Utopia, Free Will, and Love: A Review of The Giver

I watched a movie called The Giver yesterday. I enjoyed it! It is a beautiful movie. This review of the movie and the ideas presented in it contains spoilers, so if you haven’t seen the movie yet and don’t want the storyline spoiled, please wait to read this post until after you’ve seen the movie.

The movie presents a future Utopian society that has flaws. While people don’t experience differences in any kind of negative way, they also don’t notice some positive differences. Everyone is truly equal, and they feel nothing that would disrupt the harmony of their communities. They fail to feel real love. Murder still exists, but people don’t understand what they are doing when they take a life. They built murder into the society to maintain equality by eliminating those who are different at birth, too old to contribute, or anyone who would disrupt their way of life. Naturally, people in their society are different in some ways, but those differences are considered acceptable; they make people more inclined to do this or that type of work within the society.

All stories have at least one conflict that must be resolved. Utopian societies are difficult to write for this reason. Why would there be conflict in a perfect world? The first Matrix movie briefly mentions and dismisses the idea of creating a utopia for humans because human minds could not accept such a concept. It freaked humanity out having everything be perfect, and they rebelled. I wonder if humanity can conceive of a Utopia wherein there are not inherent flaws that cause us to rebel against it and destroy it. Of all the stories I know, the original Star Trek has come the closest to making a workable Utopian society for humanity.

The Giver discusses how free will was removed from their society because humans always make the wrong choice. This is an old idea, which may have been first expressed in the Old Testament. It tells how God gives humans freedom of choice, but Eve makes the wrong choice when she breaks one of God’s rules. She convinces her mate Adam to break it as well. Their failure to make the correct choice – obey God’s rules – leads to the downfall of mankind. The movie suggests humanity has been making the wrong choices ever since.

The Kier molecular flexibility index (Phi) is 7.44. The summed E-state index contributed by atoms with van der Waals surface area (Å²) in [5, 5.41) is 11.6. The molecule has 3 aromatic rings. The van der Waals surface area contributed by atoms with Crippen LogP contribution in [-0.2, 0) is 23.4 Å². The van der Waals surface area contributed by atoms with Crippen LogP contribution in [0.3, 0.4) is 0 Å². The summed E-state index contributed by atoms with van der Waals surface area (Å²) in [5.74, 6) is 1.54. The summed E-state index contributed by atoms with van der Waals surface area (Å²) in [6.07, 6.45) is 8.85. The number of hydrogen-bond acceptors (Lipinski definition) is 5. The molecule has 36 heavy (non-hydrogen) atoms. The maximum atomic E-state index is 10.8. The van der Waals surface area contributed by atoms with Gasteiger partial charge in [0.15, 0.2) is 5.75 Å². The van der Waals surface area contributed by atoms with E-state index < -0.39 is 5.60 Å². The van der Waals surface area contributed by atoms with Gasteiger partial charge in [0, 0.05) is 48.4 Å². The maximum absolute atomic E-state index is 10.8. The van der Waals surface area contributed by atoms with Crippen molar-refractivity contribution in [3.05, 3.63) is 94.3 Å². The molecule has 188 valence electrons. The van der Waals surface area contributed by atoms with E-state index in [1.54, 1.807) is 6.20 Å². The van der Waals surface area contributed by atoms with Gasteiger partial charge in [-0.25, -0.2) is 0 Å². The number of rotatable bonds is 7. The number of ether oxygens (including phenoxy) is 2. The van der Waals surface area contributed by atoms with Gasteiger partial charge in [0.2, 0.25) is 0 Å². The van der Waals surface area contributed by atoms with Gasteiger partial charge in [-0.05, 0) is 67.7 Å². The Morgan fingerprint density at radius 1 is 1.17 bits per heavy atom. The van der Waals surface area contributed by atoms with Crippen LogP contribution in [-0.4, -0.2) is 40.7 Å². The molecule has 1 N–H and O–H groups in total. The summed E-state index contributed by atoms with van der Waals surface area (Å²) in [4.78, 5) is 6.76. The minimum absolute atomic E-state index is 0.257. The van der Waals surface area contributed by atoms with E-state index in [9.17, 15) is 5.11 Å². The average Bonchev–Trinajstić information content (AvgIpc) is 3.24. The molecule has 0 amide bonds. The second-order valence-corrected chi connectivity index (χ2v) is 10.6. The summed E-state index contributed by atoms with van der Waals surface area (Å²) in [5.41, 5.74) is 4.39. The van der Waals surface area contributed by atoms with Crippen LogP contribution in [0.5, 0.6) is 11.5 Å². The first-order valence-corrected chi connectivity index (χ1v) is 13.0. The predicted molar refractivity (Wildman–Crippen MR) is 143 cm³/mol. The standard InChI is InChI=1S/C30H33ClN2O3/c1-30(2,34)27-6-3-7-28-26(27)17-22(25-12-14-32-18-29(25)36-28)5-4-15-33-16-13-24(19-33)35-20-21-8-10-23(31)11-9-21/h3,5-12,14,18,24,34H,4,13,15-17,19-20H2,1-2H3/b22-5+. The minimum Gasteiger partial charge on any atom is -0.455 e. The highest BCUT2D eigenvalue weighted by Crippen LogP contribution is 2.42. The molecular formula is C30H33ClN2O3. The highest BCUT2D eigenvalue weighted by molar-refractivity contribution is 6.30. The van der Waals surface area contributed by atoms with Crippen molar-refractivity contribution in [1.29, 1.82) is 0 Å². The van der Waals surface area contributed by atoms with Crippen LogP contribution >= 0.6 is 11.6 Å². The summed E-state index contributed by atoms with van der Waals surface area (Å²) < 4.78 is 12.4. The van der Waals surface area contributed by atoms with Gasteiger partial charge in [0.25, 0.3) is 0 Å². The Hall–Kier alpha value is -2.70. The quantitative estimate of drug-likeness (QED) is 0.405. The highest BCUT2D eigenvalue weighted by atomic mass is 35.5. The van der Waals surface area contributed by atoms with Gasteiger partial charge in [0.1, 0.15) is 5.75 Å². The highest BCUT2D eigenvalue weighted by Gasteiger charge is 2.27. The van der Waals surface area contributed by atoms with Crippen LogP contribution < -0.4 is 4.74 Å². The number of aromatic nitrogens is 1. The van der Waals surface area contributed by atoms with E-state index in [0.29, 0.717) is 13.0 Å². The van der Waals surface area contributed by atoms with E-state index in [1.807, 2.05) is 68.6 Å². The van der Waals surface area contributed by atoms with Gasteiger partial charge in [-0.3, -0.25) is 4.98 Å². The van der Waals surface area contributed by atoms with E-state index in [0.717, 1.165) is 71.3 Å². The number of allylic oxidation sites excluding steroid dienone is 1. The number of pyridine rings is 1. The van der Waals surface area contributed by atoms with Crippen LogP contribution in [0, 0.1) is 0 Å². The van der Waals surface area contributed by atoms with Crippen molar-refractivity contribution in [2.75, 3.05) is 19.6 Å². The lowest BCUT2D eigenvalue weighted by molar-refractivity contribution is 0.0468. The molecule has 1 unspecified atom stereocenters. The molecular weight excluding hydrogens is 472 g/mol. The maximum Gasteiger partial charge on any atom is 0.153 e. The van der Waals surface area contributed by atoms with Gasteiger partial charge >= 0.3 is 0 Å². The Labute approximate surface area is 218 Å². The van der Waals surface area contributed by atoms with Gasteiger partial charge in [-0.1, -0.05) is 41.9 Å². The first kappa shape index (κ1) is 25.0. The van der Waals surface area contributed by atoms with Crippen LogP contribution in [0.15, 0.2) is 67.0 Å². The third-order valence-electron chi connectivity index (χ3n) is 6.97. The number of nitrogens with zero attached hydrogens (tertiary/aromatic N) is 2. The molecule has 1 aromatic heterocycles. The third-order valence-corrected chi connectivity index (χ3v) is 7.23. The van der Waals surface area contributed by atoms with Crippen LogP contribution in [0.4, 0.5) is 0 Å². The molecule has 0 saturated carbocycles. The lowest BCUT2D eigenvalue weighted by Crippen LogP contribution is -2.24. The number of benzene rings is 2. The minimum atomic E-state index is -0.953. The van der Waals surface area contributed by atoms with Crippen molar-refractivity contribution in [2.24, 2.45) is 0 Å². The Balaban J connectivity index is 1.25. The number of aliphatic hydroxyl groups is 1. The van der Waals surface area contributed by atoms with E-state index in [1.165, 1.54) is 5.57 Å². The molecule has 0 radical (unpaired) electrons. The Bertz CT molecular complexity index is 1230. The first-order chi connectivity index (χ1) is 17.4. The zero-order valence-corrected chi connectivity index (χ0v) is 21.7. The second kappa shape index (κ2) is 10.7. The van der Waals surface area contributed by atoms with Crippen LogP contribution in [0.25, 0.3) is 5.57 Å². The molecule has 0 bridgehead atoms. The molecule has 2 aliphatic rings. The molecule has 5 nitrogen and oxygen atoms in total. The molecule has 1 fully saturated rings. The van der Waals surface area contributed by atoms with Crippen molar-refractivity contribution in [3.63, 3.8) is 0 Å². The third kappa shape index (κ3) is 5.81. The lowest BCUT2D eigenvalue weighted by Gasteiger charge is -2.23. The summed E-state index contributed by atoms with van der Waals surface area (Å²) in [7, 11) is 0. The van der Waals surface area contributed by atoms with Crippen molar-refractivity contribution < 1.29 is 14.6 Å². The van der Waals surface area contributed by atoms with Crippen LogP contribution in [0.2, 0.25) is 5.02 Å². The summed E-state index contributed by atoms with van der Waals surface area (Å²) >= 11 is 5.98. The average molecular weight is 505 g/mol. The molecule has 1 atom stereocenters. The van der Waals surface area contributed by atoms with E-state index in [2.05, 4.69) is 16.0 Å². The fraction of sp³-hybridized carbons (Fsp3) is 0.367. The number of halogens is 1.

Passion leads to sorrow. It was eliminated in the movie, as was love. Love overwhelms and causes us to do things we otherwise wouldn’t do. It makes us crazy, figuratively and sometimes literally. Yet we consider love to be the greatest emotion we can feel. We hold it up as what is best within ourselves. Again, this idea may have religious origins, as Christianity tells us God is love. Since God is perfect, then love also must be perfect. Is this emotion truly perfect, one that our frail mortal selves cannot properly wield?

Perhaps love is perfect, but in us it causes chaos that often leads us to destroy. After all, what would we not do for love? When one of the characters in this movie feels love for someone who is scheduled to die for being different, it creates the story’s conflict. He decides to resolve the matter by fleeing with the other character, destroying the utopian society, and restoring it to how we live now.

Does love become flawed in humans, or do we simply have to figure out how to express it without causing harm? When we are able to understand how to feel love in all its glory without letting it consume us, or lead us to jealousy, hate, and other negative feelings, then we might be able to create a true utopia – one without any conflict needing resolution; one that does not need to be destroyed for humanity to be its true self.

We haven’t figured out how to express love perfectly yet. We are not perfect creatures, so we assume this is beyond us. Love may be the only perfect thing in our world. It transforms us, for better or worse. Passion is a positive offshoot of that feeling. We lose ourselves in our passions, like music or art, allowing it to overtake our sense of self and elevate us to a state of ecstasy. Humans cannot live like this 24/7 though. We would die if we remained in that altered state of mental bliss. We are mortal, and passion makes us forget that. Likewise, love drives us to live as intensely as possible. It would consume us, if we let it.

However, what if this premise is wrong? What if love is not perfect? Is it logical to think anything can be perfect in this world? Our modern society pushes the idea that love is the best emotion we can feel, the best within us, and all for which we should strive. What if it isn’t? Is it perfection, or is love the true fatal flaw that creates all our worldly sorrows? What if it is the very thing that is wrong with us? We lose ourselves in love, but it is when we are most focused on ourselves at the same time. It is all about us: our wants, our needs, and what we desire most. It is the best and worst of us at the same time.

The society in the movie rejects love as a source of division and destruction. It states you cannot have love without hate; one side cannot exist without the other. I don’t know if this is the right view to take of love, but it is certainly an interesting idea. Is love the only thing that makes life worth living? Are there other things equal to or more important than love? Would humanity as a whole be happier without love and all the negatives that go with it, like jealousy, envy, desire, and hate? What would a perfect society look like, really? Can we ever make a utopian society work? Is it possible to rid the world of hate, yet somehow retain love?

It’s a thought-provoking movie, and one I’d recommend seeing. If you’ve seen it, what are your thoughts on the movie? If you haven’t, what are your thoughts on this review of the ideas presented in the movie?

The Giver

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